As the coronavirus or COVID-219 outbreak continues to spread worldwide scientists regularly are discovering new facts about the novel virus and are making important advancements in tackling the outbreak.

Now, according to a latest study, scientists have identified a preexisting drug, which is used for treating multiple diseases like bipolar disorders, hearing loss, which can prevent the novel coronavirus from replicating in host cells. This discovery may lead to a solution against the novel virus.

The study, which got published in the journal Science Advances, studied the molecule main protease, Mpro, of the new coronavirus, which is one of the important enzymes that play a central role in its life cycle. As per the researchers, including those from the University of Chicago, Mpro enables the ability of the virus to make proteins from the genetic material, RNA, and allows the pathogen to replicate it within the host cell.

Ebselen Can Prevent COVID-19

Coronavirus
Coronavirus outbreak in China (Representational picture) Pixabay

"By virtue of the large number of compounds considered in high throughput screens, those calculations must necessarily involve a number of simplifications, and the results must then be evaluated using experiments and more refined calculations," the co-author of the study Juan de Pablo from the University of Chicago mentioned.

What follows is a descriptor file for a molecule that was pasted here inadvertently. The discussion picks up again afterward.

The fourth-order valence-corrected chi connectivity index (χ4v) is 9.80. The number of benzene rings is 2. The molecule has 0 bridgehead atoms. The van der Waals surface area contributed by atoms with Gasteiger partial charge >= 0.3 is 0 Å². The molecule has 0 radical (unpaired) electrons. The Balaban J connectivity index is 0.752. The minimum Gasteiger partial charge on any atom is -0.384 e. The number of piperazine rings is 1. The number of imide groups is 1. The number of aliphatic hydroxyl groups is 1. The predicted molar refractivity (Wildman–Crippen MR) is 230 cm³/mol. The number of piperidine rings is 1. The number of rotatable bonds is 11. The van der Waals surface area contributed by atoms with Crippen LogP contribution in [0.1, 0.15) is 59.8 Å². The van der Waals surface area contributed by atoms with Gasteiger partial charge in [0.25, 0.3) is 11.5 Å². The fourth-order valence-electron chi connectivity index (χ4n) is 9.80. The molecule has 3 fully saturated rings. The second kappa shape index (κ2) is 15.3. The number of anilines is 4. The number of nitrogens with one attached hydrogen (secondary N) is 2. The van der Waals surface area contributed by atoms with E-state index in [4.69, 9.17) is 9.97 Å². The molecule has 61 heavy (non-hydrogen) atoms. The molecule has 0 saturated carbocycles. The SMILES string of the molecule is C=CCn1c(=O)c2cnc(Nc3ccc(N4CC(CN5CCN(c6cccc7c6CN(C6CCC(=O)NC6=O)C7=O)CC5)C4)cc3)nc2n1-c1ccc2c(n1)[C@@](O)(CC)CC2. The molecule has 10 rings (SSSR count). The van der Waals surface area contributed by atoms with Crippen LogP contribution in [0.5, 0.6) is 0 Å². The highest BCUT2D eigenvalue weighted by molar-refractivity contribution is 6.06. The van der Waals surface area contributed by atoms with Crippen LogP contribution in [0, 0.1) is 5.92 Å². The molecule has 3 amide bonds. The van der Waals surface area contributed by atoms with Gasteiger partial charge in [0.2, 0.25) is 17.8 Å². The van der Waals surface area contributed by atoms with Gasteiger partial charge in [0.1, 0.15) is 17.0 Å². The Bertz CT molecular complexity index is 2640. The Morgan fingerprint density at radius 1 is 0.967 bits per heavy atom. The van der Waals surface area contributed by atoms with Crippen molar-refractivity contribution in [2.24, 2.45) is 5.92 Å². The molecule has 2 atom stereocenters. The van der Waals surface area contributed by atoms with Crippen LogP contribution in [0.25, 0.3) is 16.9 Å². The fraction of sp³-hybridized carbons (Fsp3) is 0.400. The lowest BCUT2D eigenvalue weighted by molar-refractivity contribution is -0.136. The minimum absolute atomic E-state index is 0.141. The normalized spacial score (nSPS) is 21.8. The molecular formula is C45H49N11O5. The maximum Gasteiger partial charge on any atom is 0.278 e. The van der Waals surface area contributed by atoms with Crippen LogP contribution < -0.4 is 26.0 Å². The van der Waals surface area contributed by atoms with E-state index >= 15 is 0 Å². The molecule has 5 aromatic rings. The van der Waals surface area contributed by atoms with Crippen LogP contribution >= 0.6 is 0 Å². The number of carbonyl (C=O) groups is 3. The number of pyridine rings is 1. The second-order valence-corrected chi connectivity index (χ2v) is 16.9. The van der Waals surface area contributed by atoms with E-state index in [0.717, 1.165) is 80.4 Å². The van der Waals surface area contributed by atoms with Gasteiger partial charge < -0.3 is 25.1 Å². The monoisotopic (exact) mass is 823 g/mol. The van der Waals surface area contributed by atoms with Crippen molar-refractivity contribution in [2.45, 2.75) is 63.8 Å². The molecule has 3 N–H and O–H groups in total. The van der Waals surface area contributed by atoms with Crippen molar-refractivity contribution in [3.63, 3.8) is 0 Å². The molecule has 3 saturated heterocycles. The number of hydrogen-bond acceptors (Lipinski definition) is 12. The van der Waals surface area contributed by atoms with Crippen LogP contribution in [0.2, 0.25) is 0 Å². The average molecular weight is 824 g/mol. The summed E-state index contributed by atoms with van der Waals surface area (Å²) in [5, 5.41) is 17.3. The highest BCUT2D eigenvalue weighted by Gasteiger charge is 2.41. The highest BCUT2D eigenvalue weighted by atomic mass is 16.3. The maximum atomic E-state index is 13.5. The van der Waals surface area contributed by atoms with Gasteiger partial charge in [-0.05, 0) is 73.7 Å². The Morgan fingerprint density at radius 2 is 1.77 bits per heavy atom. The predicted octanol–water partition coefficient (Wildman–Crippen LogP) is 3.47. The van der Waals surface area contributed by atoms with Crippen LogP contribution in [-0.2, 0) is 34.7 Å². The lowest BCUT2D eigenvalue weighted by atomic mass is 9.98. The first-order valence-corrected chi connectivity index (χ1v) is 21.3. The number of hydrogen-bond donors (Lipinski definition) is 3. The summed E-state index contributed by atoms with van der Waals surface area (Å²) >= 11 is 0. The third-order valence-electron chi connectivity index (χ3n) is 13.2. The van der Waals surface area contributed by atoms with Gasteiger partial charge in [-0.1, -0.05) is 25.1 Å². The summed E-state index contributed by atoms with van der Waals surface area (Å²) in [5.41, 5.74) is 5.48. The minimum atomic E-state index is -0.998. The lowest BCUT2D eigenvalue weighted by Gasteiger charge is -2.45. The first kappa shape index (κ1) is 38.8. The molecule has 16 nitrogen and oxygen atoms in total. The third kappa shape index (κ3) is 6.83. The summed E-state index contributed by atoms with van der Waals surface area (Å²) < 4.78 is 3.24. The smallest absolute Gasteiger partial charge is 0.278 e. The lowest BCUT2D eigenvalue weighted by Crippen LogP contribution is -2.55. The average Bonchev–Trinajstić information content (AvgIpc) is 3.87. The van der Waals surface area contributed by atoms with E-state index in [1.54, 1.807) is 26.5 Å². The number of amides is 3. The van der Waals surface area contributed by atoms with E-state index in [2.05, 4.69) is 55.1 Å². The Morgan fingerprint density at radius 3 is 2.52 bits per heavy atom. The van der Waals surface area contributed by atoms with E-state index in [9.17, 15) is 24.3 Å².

They discovered that the drug that shows promise against Mpro is Ebselen, which is a chemical compound with anti-viral, anti-oxidative, bactericidal, and cell-protective properties The researchers stated that Ebselen s used for treating many diseases, including the bipolar disorder.

The team developed detailed models of the enzyme and the drug and discovered that Ebselen is able to decrease the activity of Mpro in two different ways. "In addition to binding at the catalytic site of the enzyme, Ebselen also binds strongly to a distant site, which interferes with the enzyme's catalytic function by relying on a mechanism in which information is carried from one region of a large molecule to another region far away from it through subtle structural reorganizations," de Pablo mentioned.

The scientists believe that this finding will turn pout to be very important in developing new therapeutic plans against the deadly novel virus outbreak, which has claimed the lives of over 765,000 people and infecting more than 21.1 million people globally.